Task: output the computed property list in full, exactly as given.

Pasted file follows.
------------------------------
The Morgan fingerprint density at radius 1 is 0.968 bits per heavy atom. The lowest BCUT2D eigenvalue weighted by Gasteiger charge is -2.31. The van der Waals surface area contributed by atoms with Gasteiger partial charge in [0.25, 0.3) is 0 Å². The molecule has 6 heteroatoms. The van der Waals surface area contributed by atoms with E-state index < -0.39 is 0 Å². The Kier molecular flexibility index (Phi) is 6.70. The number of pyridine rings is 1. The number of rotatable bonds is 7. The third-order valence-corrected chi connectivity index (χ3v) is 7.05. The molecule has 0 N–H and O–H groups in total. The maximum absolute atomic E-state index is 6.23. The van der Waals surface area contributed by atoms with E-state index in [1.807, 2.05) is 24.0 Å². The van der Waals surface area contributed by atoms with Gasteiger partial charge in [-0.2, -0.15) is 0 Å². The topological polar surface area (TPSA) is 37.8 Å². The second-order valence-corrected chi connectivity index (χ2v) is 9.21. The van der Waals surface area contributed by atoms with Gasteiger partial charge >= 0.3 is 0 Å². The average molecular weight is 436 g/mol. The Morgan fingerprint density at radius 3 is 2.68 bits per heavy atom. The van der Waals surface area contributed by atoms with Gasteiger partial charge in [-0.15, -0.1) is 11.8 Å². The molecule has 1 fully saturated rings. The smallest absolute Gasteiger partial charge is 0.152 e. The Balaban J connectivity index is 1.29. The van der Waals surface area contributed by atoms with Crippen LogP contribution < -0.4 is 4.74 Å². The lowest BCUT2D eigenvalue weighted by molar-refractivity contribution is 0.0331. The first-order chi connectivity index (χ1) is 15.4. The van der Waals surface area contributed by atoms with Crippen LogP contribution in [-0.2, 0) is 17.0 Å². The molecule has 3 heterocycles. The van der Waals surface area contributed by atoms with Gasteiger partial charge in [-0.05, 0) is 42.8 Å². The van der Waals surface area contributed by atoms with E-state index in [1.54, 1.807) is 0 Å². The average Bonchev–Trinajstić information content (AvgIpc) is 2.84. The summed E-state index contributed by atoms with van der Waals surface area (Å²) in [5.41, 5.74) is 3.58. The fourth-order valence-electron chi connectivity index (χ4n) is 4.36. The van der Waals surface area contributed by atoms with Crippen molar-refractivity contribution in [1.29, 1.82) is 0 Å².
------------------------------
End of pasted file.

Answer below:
The Morgan fingerprint density at radius 1 is 0.968 bits per heavy atom. The lowest BCUT2D eigenvalue weighted by Gasteiger charge is -2.31. The van der Waals surface area contributed by atoms with Gasteiger partial charge in [0.25, 0.3) is 0 Å². The molecule has 6 heteroatoms. The van der Waals surface area contributed by atoms with E-state index < -0.39 is 0 Å². The Kier molecular flexibility index (Phi) is 6.70. The number of pyridine rings is 1. The number of rotatable bonds is 7. The third-order valence-corrected chi connectivity index (χ3v) is 7.05. The molecule has 0 N–H and O–H groups in total. The maximum absolute atomic E-state index is 6.23. The van der Waals surface area contributed by atoms with E-state index in [1.807, 2.05) is 24.0 Å². The van der Waals surface area contributed by atoms with Gasteiger partial charge in [-0.2, -0.15) is 0 Å². The topological polar surface area (TPSA) is 37.8 Å². The second-order valence-corrected chi connectivity index (χ2v) is 9.21. The van der Waals surface area contributed by atoms with Gasteiger partial charge >= 0.3 is 0 Å². The average molecular weight is 436 g/mol. The Morgan fingerprint density at radius 3 is 2.68 bits per heavy atom. The van der Waals surface area contributed by atoms with Gasteiger partial charge in [-0.15, -0.1) is 11.8 Å². The molecule has 1 fully saturated rings. The smallest absolute Gasteiger partial charge is 0.152 e. The Balaban J connectivity index is 1.29. The van der Waals surface area contributed by atoms with Crippen LogP contribution < -0.4 is 4.74 Å². The lowest BCUT2D eigenvalue weighted by molar-refractivity contribution is 0.0331. The first-order chi connectivity index (χ1) is 15.4. The van der Waals surface area contributed by atoms with Crippen LogP contribution in [-0.2, 0) is 17.0 Å². The molecule has 3 heterocycles. The van der Waals surface area contributed by atoms with Gasteiger partial charge in [-0.05, 0) is 42.8 Å². The van der Waals surface area contributed by atoms with E-state index in [1.54, 1.807) is 0 Å². The average Bonchev–Trinajstić information content (AvgIpc) is 2.84. The summed E-state index contributed by atoms with van der Waals surface area (Å²) in [5.41, 5.74) is 3.58. The fourth-order valence-electron chi connectivity index (χ4n) is 4.36. The van der Waals surface area contributed by atoms with Crippen molar-refractivity contribution in [1.29, 1.82) is 0 Å².